Undergraduate Education: Applied Mathematics and Economics at Harvard
Sergey Brin
Net Worth: $31.1 B
Undergraduate Education: Computer Science and Mathematics at University of Maryland
Ananda Krishnan
Net Worth: $11.8 B
Undergraduate Education: Political Science at University of Melbourne
Carl Icahn
Net Worth: $23.9 B
Undergraduate Education: Philosophy at Princeton
George Soros
Net Worth: $23 B
Undergraduate Education: Philosophy at London School of Economics
David Thomson
Net Worth: $24.1 B
Undergraduate Education: History at Cambridge University
Alisher Usmanov
Net Worth: $19.5 B
Undergraduate Education: International Law at Moscow State Institute of International Relations
Phil Knight
Net Worth: $19.3B
Undergraduate Education: Journalism at University of Oregon
Abigail Johnson
Net Worth: $18 B
Undergraduate Education: Art History at William Smith College
Tadashi Yanai
Net Worth: $16.4 B
Undergraduate Education: Economics and Politics at Waseda University
Rupert Murdoch
Net Worth: $14.5 B
Undergraduate Education: Philosophy, Politics and Economics at University of Oxford
Alejandro Santo Domingo Davila
Net Worth: $13.4 Billion
Undergraduate Education: History at Harvard
Robin Li
Net Worth: $13.4 B
Undergraduate Education: Information Management at SUNY Buffalo and Peking University
Henry Sy
Net Worth: $13.1 B
Undergraduate Education: Commercial Studies at Far Eastern University
Charlene de Carvalho-Heineken
Net Worth: $11.6 B
Undergraduate Education: Law at University of Leiden
James Simons
Net Worth: $12.5 B
Undergraduate Education: Mathematics at MIT
You may notice that the numbers of billionaires with each major don’t add up to fifty. That’s because some of these overachieving billionaires had a double major. A double major is a good idea if you have a passion for learning, but also want the benefits of a more practical degree. Steve Ballmer’s applied mathematics degree, for instance, might not have been able to get him much work outside of academia, but we’ve already seen how useful his other degree, economics, became.
Some billionaires though, managed to make their way in the world pretty well with degrees people typically love to scoff at. A total of three billionaires on the list majored in philosophy, two of which didn’t have any other majors. Rupert Murdoch had a cross-disciplinary major in philosophy, politics and economics, but his recent legal trouble suggests he could’ve paid more attention when he was learning about ethical dilemmas in his philosophy courses.

Article continues at:  http://www.vistacollege.edu/blog/resourc...llionaires
I dream of an America where a chicken can cross the road without having it's motives questioned.
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#2
Even more impressive than the majors are the institutions. Lots of elite places on the list. Even Buffet, which they listed as U. of Nebraska, actually learned about investment during his masters at Columbia where he studied under Ben Graham.
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#3
to me it seemed to be about FILTERS more than EDUCATION.

the types of degrees and school they went to are NOT things anyone can get or go to,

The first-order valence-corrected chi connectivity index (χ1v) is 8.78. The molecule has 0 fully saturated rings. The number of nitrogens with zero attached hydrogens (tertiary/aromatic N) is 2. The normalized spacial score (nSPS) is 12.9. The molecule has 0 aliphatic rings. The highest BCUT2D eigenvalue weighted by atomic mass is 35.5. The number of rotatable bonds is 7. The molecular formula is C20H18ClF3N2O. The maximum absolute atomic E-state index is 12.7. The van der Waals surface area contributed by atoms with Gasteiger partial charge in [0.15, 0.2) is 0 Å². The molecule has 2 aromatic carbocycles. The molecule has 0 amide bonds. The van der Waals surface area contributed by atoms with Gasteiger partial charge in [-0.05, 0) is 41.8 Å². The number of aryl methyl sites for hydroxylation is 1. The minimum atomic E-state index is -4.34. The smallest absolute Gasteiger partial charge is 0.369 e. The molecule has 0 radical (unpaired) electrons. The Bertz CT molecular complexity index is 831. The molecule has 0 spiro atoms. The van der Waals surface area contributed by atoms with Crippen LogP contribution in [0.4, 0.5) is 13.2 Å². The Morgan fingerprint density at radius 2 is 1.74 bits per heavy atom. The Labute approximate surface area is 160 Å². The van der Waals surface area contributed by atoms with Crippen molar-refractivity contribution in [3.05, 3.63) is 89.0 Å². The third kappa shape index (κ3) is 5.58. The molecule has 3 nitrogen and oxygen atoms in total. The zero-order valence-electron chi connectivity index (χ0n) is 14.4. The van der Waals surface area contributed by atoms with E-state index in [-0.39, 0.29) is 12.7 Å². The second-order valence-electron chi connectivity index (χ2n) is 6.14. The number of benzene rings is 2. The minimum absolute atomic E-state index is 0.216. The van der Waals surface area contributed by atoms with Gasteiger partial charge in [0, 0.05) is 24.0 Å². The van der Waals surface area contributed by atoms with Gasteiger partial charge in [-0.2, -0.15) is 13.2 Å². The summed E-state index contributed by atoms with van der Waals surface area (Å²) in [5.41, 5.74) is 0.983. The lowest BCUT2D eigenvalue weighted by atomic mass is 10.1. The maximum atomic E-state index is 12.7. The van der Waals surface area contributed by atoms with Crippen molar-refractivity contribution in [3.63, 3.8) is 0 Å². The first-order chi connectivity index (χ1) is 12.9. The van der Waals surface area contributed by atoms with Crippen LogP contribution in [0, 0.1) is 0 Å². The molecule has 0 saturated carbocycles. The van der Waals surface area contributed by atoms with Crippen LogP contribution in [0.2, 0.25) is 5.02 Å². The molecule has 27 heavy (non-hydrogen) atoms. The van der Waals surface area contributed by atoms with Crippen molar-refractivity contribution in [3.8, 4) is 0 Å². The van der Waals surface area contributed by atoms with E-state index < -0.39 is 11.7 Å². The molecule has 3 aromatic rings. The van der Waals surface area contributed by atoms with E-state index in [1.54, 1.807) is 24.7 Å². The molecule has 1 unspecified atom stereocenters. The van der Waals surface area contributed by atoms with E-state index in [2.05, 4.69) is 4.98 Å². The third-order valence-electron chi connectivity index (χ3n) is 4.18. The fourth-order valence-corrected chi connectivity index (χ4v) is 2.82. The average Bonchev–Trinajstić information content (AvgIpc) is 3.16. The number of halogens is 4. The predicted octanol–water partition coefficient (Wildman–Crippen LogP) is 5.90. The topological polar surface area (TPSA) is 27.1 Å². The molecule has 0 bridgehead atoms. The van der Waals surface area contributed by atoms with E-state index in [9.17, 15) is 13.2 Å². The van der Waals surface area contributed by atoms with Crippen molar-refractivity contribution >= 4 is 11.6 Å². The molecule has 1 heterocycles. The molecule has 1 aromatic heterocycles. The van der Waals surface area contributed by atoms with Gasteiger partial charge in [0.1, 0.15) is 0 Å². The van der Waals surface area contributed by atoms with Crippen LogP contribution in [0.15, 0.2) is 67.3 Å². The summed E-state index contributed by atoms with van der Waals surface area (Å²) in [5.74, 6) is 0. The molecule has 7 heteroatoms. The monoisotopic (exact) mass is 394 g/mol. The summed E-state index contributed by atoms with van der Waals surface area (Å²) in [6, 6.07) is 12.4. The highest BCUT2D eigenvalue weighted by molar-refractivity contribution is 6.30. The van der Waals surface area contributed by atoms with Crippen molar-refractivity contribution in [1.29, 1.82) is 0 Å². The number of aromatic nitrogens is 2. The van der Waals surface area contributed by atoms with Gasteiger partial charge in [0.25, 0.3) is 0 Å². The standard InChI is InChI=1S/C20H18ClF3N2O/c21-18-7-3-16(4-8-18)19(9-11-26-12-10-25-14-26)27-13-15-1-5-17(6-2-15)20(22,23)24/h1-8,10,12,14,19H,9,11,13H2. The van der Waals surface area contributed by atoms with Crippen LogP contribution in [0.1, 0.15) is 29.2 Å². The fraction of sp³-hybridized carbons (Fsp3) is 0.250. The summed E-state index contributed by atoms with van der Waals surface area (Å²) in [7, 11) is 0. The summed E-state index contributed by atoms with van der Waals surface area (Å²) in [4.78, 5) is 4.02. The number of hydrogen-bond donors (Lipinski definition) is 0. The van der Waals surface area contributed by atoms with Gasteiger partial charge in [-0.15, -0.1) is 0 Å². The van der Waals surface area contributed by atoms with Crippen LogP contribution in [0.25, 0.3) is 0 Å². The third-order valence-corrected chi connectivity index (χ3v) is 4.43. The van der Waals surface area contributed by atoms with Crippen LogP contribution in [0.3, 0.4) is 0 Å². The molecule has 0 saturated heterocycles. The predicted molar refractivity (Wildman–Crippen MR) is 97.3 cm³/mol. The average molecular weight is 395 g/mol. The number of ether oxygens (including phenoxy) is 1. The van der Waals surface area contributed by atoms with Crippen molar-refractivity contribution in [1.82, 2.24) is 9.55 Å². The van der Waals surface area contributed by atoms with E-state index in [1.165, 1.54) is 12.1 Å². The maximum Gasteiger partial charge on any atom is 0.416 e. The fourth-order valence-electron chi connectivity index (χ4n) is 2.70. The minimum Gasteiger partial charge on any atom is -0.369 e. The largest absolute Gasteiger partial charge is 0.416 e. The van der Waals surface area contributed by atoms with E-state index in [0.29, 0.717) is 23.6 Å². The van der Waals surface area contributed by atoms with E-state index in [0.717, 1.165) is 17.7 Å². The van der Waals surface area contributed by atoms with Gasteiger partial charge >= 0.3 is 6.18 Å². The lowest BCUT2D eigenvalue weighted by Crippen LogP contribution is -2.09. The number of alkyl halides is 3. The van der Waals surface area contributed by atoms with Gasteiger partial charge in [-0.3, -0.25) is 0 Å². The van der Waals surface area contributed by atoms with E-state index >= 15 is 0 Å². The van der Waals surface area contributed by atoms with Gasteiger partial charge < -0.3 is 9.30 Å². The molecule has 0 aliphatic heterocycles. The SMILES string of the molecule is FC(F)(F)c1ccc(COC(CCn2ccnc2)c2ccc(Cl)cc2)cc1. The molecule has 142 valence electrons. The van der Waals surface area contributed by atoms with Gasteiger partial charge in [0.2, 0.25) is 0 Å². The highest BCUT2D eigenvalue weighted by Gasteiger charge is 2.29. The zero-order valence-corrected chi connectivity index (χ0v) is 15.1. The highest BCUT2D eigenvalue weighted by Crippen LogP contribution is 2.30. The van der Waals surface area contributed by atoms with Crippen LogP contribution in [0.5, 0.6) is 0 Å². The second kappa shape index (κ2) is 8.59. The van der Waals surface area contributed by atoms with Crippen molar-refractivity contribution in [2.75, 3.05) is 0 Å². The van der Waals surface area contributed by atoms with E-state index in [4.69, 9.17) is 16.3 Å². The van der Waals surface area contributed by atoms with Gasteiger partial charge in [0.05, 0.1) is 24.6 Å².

they first, and separately, MUST FIRST BE extraordinarily SMART and DRIVEN and Raised for it.


IOW these were all great people with this potential BEFORE,
you could NOT just pick Joe Blow at birth, support him getting a Bachelors degree and get him into an Ivy School and then boom, we have a Billionaire.

correlation is NOT cause and effect.
they had their Degrees and school because they were billionaire potential,
NOT that they are Billionaires because of their degree and school.
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#4
(06-23-2017, 07:41 PM)DaveGillie Wrote: to me it seemed to be about FILTERS more than EDUCATION.

the types of degrees and school they went to are NOT things anyone can get or go to,
they first, and separately, MUST FIRST BE extraordinarily SMART and DRIVEN and Raised for it.


IOW these were all great people with this potential BEFORE,
you could NOT just pick Joe Blow at birth, support him getting a Bachelors degree and get him into an Ivy School and then boom, we have a Billionaire.

correlation is NOT cause and effect.
they had their Degrees and school because they were billionaire potential,
NOT that they are Billionaires because of their degree and school.

Right you are, Dave.  The logical fallacy that a college degree will get you a good job is known as the "Cargo Cult Fallacy".
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#5
The degrees definitely helped. These are all individuals that were able to apply what they learned. A college degree is probably not sufficient for this type of success, but the things they learned at University was probably necessary, for at least some of them. For instance, there is no way Larry Page creates Google without doing graduate work in computer science at Stanford. Carl Icahn studied Philosophy at Princeton; probably not necessary to do what he does but shows you that this guy thinks at a different level than your typical rube. Additionally, training and refining his ideas with rigorous studies at Princeton had to have given him an intellectual edge over the typical investor.

The fact that most of them went to Ivy leagues just tells us that they were very smart, and/or driven.

Here is an analogy. Take a Mike Tyson, one of the greatest fighters ever. Did he need to train at a boxing gym to be a tough guy? Of course not. Mike Tyson training or no training is still kicking all of our asses. But without the training, would he have been a boxing champion?

The training or the university studies is like a training gym for a sharp, and innovative mind. Not necessary, but for some, the ability to learn theory and develop one's intellectual skills is certainly an asset in life. These are just the outliers that were able to take that training and education, and benefit the most. Going back to Carl Icahn, did he need to study philosophy in order to become a great investor. Hard to say....

Here he is in his own words from an interview...